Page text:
Atlantis astronauts complete first space walk

US astronauts have completed the first of three planned spacewalks from the shuttle Atlantis.

Washington: US astronauts completed on Monday the first of three planned spacewalks from the shuttle Atlantis a day after the craft docked with the International Space Station.

Astronauts Garrett Reisman and Stephen Bowen finished the seven-hour, 25-minute spacewalk at 3:19 pm (1919 GMT) after installing a second space-to-ground communications antenna and a spare parts platform on Dexter, the two-armed robotic device on the orbiting ISS.

It was the 237th spacewalk by US astronauts, the second for Reisman and the fourth for Bowen, NASA said.

The pair meanwhile loosened battery bolts on the port-6 backbone segment of the station in preparation for the other spacewalks.

Atlantis brought to the station six new 375-pound (170-kilogram) batteries to be installed during the second and third spacewalks.

The shuttle and its crew of six successfully docked with the orbiting space lab on Sunday about 220 miles (350 kilometers) above the South Pacific.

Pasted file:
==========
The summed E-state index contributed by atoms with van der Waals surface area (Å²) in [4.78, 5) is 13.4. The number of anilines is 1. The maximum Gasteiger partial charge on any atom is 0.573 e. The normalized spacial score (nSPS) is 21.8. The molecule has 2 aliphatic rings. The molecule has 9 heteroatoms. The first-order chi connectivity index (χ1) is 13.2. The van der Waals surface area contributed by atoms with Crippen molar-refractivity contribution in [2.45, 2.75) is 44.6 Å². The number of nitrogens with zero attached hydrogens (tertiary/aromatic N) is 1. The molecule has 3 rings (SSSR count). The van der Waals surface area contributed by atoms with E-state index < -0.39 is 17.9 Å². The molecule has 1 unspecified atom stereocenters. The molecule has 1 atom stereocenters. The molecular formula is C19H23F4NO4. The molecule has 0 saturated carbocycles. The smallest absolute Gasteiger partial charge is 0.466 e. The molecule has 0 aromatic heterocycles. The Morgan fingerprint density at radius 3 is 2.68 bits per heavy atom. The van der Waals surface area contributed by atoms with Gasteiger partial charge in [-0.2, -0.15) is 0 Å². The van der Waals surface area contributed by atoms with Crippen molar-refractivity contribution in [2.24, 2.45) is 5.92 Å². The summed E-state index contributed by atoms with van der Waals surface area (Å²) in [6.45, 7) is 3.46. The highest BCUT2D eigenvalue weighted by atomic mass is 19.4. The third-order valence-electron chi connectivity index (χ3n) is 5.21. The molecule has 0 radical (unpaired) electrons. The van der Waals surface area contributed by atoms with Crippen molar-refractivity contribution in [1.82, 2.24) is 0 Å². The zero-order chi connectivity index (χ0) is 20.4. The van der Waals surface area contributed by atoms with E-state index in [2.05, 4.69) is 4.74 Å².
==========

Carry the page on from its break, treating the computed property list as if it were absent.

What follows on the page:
The mission is the 32nd and final scheduled voyage for Atlantis, which first launched in 1985 and has logged some 115 million miles in its career.

Only two more shuttle launches remain -- one in September for Discovery and the final blast off for Endeavour in November -- before the curtain falls on this era of human spaceflight.

The United States will then rely on Russia to take astronauts to the station aboard three-seater Soyuz spacecraft until a new fleet of commercial space taxis is operational.

During a mission of almost 13 days, most of which will be spent moored to the ISS, Atlantis and her crew will unload more than 12 tons of equipment, including the communications antenna, power storage batteries, and a radiator.

The biggest single element is the five-ton Rassver research module, or MRM-1, which will provide additional storage space and a new docking port for Russian Soyuz and Progress spacecraft.

The Rassver -- "Dawn" in Russian -- will be permanently attached to the bottom of the space station`s Zarya module and carries important hardware on its exterior including a radiator, airlock and a European robotic arm.